Haiti, Sudan, Afghanistan, Pakistan, Yemen, Palestine, Congo, are suffering from the same attitude of neglect, where development is not forthcoming, where dollars are spent on arming groups, on exploration of resources and on military operations, rather than on education, infrastructure, governance, and the strengthening of the rule of law. We in the West, as I worked as part of the multilateral community that goes in and does the bidding of the donors and member states that call the shots, are totally focused on prescriptively reacting to conflict, disasters, AIDS, and of course terrorism. The world is forgetting that it is precisely poverty and the sense of terrible inequality that is breeding terrorists and their sympathizers, disenchanted with the unfair world we live in. I am not for a minute excusing the horrible acts of people who use terror, but I am astounded that the link is not made much more strongly between underdevelopment and the pull of terrorism and its recruiting arm. True some terrorists come from rich countries like Saudi Arabia and the latest Nigerian attempt at blowing up a US plane was by a well-to-do son of a banker. Yet it is the underdevelopment of poor countries that is used as an example of the inequality of the world claimed to be caused by the greedy richness of the West and the cycle becomes ever more vicious.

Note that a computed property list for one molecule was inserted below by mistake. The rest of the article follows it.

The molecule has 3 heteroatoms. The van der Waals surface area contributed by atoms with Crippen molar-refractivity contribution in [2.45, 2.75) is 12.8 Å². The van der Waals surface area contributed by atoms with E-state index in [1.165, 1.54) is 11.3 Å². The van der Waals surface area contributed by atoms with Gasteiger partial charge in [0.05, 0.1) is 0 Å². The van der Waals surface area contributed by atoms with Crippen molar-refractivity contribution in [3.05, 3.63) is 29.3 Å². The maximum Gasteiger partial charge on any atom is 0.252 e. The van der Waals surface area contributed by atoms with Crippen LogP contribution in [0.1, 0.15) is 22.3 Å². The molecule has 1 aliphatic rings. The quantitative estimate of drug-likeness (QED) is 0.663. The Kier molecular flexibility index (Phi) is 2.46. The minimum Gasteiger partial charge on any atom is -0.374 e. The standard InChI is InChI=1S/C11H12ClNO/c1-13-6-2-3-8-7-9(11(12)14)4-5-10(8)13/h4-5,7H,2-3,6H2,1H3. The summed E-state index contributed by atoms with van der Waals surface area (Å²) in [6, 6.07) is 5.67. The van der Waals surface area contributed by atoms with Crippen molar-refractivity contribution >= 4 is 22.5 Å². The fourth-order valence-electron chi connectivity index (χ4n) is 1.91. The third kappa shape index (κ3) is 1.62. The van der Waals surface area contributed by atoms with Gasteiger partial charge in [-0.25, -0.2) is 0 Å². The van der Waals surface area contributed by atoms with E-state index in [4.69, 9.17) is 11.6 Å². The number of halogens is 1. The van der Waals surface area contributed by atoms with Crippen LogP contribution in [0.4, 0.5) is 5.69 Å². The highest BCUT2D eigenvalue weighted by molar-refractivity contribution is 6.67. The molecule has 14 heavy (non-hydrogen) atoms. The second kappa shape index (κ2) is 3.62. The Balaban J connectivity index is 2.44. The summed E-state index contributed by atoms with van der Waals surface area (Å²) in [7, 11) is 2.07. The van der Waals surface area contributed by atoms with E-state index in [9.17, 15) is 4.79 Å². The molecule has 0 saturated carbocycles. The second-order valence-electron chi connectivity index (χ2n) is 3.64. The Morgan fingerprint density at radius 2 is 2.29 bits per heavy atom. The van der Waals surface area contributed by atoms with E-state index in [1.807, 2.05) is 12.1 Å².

I am appalled at the different reactions and coverage time of the world media when a similar incident happens in New York and Baghdad for example. It is true the complacency and news fatigue grow with the frequency of bombs tearing people to bits that has been going on in Iraq for the past several years, but it is still not acceptable how little mention the killing of tens of people in horrific circumstances gets in the news in comparison to news of one Western hostage or a bomb killing less people in London or Madrid. Is it that poor people have less value? Are they less human than people that live in the West? Do they love less, do their children matter less? Do we ever stop and think that maybe we should have more of a collective conscience that makes people, all people, no matter the color, race, religion, country of residence, and economic situation count as God’s people, and our duty is to force our often short-sighted politicians to weigh decisions putting humans in the centre, and to refrain from brushing human misery aside as collateral damage, giving the people we might hurt a face, a name, a story.
They are the children of our same God, loved by him as we are.